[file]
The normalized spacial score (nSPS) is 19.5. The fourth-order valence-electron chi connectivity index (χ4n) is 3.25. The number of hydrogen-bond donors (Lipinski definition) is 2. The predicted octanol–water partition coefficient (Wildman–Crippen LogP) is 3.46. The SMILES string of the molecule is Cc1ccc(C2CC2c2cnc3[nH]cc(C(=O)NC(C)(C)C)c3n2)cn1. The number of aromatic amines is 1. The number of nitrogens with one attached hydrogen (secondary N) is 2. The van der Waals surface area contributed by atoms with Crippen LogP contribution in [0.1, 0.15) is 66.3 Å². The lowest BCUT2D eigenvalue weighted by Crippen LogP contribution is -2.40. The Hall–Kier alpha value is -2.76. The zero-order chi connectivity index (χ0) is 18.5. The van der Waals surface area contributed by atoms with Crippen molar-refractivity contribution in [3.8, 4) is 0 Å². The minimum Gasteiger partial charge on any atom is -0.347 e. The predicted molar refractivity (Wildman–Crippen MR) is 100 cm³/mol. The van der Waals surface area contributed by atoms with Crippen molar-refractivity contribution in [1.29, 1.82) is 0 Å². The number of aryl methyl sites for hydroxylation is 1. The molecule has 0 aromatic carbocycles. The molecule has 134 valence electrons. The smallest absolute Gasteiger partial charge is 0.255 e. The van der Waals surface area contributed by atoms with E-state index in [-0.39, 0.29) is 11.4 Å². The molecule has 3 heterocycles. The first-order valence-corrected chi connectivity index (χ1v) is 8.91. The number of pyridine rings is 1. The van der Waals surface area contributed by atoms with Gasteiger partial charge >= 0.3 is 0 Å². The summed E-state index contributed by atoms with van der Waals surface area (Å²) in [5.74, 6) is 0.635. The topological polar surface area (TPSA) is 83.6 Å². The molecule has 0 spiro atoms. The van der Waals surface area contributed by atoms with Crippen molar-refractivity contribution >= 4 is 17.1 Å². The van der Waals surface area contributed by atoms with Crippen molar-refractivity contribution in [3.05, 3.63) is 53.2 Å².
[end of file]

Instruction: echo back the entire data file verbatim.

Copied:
The normalized spacial score (nSPS) is 19.5. The fourth-order valence-electron chi connectivity index (χ4n) is 3.25. The number of hydrogen-bond donors (Lipinski definition) is 2. The predicted octanol–water partition coefficient (Wildman–Crippen LogP) is 3.46. The SMILES string of the molecule is Cc1ccc(C2CC2c2cnc3[nH]cc(C(=O)NC(C)(C)C)c3n2)cn1. The number of aromatic amines is 1. The number of nitrogens with one attached hydrogen (secondary N) is 2. The van der Waals surface area contributed by atoms with Crippen LogP contribution in [0.1, 0.15) is 66.3 Å². The lowest BCUT2D eigenvalue weighted by Crippen LogP contribution is -2.40. The Hall–Kier alpha value is -2.76. The zero-order chi connectivity index (χ0) is 18.5. The van der Waals surface area contributed by atoms with Crippen molar-refractivity contribution in [3.8, 4) is 0 Å². The minimum Gasteiger partial charge on any atom is -0.347 e. The predicted molar refractivity (Wildman–Crippen MR) is 100 cm³/mol. The van der Waals surface area contributed by atoms with Crippen molar-refractivity contribution in [1.29, 1.82) is 0 Å². The number of aryl methyl sites for hydroxylation is 1. The molecule has 0 aromatic carbocycles. The molecule has 134 valence electrons. The smallest absolute Gasteiger partial charge is 0.255 e. The van der Waals surface area contributed by atoms with E-state index in [-0.39, 0.29) is 11.4 Å². The molecule has 3 heterocycles. The first-order valence-corrected chi connectivity index (χ1v) is 8.91. The number of pyridine rings is 1. The van der Waals surface area contributed by atoms with Gasteiger partial charge >= 0.3 is 0 Å². The summed E-state index contributed by atoms with van der Waals surface area (Å²) in [5.74, 6) is 0.635. The topological polar surface area (TPSA) is 83.6 Å². The molecule has 0 spiro atoms. The van der Waals surface area contributed by atoms with Crippen molar-refractivity contribution >= 4 is 17.1 Å². The van der Waals surface area contributed by atoms with Crippen molar-refractivity contribution in [3.05, 3.63) is 53.2 Å².